skip to content
 

COMMUNICATING AND INTERPRETING CHANGE: THE ARCHAEOLOGY OF RADICAL RELIGIOUS REFORM IN THE ANCIENT EGYPTIAN AMARNA PERIOD

Tuesday 15 October: 1:00pm - 2:00pm

McDonald Institute for Archaeological Research, Seminar Room, Downing Street, CB2 3ER

Some time around 1350 BC a young Egyptian king called Amenhotep decided to radically reform ancient Egyptian religion. The pantheon of gods that had been worshipped for over 1500 years was replaced by the cult of the visible sun disk, the Aten. Images and names of earlier gods were systematically erased on monuments throughout Egypt, the king changed his name to Akhenaten and work was started on a new royal capital named Akhetaten, ‘Horizon of the Aten’, at a site in Middle Egypt now known as Amarna. At the same time very significant changes were made to artistic style, temple architecture and building methods, and even the written language changed, becoming more reflective of spoken language at the time.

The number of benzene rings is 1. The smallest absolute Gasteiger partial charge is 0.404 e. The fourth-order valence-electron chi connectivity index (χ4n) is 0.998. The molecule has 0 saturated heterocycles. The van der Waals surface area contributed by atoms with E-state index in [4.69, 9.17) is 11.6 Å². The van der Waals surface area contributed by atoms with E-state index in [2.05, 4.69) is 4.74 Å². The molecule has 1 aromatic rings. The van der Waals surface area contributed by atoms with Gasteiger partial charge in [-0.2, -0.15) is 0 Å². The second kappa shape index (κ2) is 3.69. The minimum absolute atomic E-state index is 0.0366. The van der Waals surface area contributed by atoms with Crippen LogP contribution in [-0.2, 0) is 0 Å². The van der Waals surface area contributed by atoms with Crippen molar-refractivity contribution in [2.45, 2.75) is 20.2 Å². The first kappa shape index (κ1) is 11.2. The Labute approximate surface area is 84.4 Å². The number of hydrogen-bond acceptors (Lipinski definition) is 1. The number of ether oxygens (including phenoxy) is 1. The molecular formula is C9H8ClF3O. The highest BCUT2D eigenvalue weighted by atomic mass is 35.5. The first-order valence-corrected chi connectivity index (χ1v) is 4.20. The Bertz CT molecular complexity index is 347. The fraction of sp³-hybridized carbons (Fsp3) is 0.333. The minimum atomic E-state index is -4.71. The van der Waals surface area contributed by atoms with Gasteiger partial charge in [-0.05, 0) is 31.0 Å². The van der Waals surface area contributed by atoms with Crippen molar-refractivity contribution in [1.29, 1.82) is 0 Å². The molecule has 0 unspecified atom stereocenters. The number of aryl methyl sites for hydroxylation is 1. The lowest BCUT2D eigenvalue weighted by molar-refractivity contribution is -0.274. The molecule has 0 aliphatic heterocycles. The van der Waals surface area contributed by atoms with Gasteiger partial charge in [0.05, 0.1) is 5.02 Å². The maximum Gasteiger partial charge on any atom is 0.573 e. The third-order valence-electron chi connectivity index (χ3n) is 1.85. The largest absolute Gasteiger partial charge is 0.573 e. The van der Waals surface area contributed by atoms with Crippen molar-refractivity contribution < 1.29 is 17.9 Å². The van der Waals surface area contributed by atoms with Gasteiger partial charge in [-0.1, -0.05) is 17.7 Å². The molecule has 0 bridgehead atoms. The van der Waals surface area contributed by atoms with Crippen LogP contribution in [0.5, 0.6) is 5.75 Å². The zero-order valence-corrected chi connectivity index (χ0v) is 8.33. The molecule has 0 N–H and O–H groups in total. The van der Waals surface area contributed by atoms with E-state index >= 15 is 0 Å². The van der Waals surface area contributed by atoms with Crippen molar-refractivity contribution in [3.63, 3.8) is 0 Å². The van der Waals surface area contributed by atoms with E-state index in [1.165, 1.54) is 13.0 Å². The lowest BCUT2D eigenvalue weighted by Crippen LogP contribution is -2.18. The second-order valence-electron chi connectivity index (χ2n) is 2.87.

Akhenaten’s religious changes were short lived. Less than 20 years later, in the reign of Tutankhamun (almost certainly Akhenaten’s son) the traditional gods and religious practices of Egypt were restored. Despite the wealth of archaeological, artistic and textual evidence surviving, the reasons for Akhenaten’s changes are poorly understood, as is the nature of that religious change: can Atenism be considered a monotheistic religion?

This talk by Dr Kate Spence, will consider how Akhenaten’s changes were effected and what this tells us about Egyptian religion, society and culture. By looking particularly at Akhenaten’s methods of communicating his agenda we can edge closer to understanding this fascinating early example of major religious change.

Booking Information

No need to book.

Accessibility

Accessible toilet, Full access

Additional Information

Age: 16+, Talk, Arrive on time, Free

Map